The Debate: Assad’s amnesty for militants in Aleppo
[ Note: Michael Lane appears to be shilling for somebody as a google for him, or his think tank comes up with only his interviews. His American Institute for Foreign Policy comes up as a bust…nothing. There are a lot of Michael Lanes out there, but none of them look like him.
We have a profile here of a guy who has had his internet background cleaned, an unusual thing for someone active in media. If anybody finds anything on him, please post in the comment boards. Here is the longest bio I found on a 2013 show posting:
“Michael Lane is the Founder and President of the American Institute for Foreign Policy, a private entity dispensing strategic analysis, advice and forecasts on international events. Lane founded the organization in 2004 building on a foundation gained working more than three decades in military policy and planning, as well as national and international political activity. Mr. Lane has appeared on major international television networks including BBC, CNN, ABC and Al-Jazeera.”
He was anti-Assad on this show, even to the extent of trying to sell his long used and successful amnesty offer program (for Syrian citizens only) as “untested”, so I was able to nail him on that being 100% untrue. The non-stop smile on his face seemed a bit over done. Color me suspicious. This guy reeks of being a shill. He does have a nice tan though… JD ]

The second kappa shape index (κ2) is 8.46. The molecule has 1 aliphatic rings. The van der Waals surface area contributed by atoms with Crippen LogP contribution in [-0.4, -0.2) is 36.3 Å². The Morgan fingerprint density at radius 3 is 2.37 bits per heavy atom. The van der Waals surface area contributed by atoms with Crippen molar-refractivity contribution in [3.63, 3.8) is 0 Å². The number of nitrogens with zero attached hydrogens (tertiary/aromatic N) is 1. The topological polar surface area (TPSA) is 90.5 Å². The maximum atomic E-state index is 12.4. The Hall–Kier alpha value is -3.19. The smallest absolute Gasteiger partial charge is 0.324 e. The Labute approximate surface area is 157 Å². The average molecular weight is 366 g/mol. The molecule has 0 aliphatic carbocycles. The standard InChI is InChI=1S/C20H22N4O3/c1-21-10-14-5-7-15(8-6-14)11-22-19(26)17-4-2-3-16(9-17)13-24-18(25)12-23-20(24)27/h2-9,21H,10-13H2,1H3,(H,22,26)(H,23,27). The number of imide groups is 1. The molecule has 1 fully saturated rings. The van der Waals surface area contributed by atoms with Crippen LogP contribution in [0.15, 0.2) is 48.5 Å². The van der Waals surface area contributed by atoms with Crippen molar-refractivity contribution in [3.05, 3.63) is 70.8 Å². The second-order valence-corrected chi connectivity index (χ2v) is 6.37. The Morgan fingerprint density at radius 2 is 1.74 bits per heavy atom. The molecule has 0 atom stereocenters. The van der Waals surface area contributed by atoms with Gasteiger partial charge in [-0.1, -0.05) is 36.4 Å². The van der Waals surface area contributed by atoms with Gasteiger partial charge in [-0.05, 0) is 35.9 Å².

All eyes are on the Syrian city of Aleppo as government forces, backed by Russia, are preparing for the final push for the liberation of the city. In the run up to the offensive, humanitarian corridors have been opened up for civilians to flee the city, and to allow foreign-backed militants to lay down their arms.
While many are hailing this as the beginning of the end of terrorist control over Aleppo, others are skeptical. Are these humanitarian corridors and amnesty promised by President Bashar al Assad enough? And are Western diplomats right to doubt the sincerity of Russia and the Syrian government?
We’re going to find out in this edition of The Debate. Let’s first cross over to our correspondent Mohammad Ali who joins us live from the Aleppo with the very latest on the situation on the ground.
Jim W. Dean
Managing Editor, Veterans Today
American Institute for Foreign Policy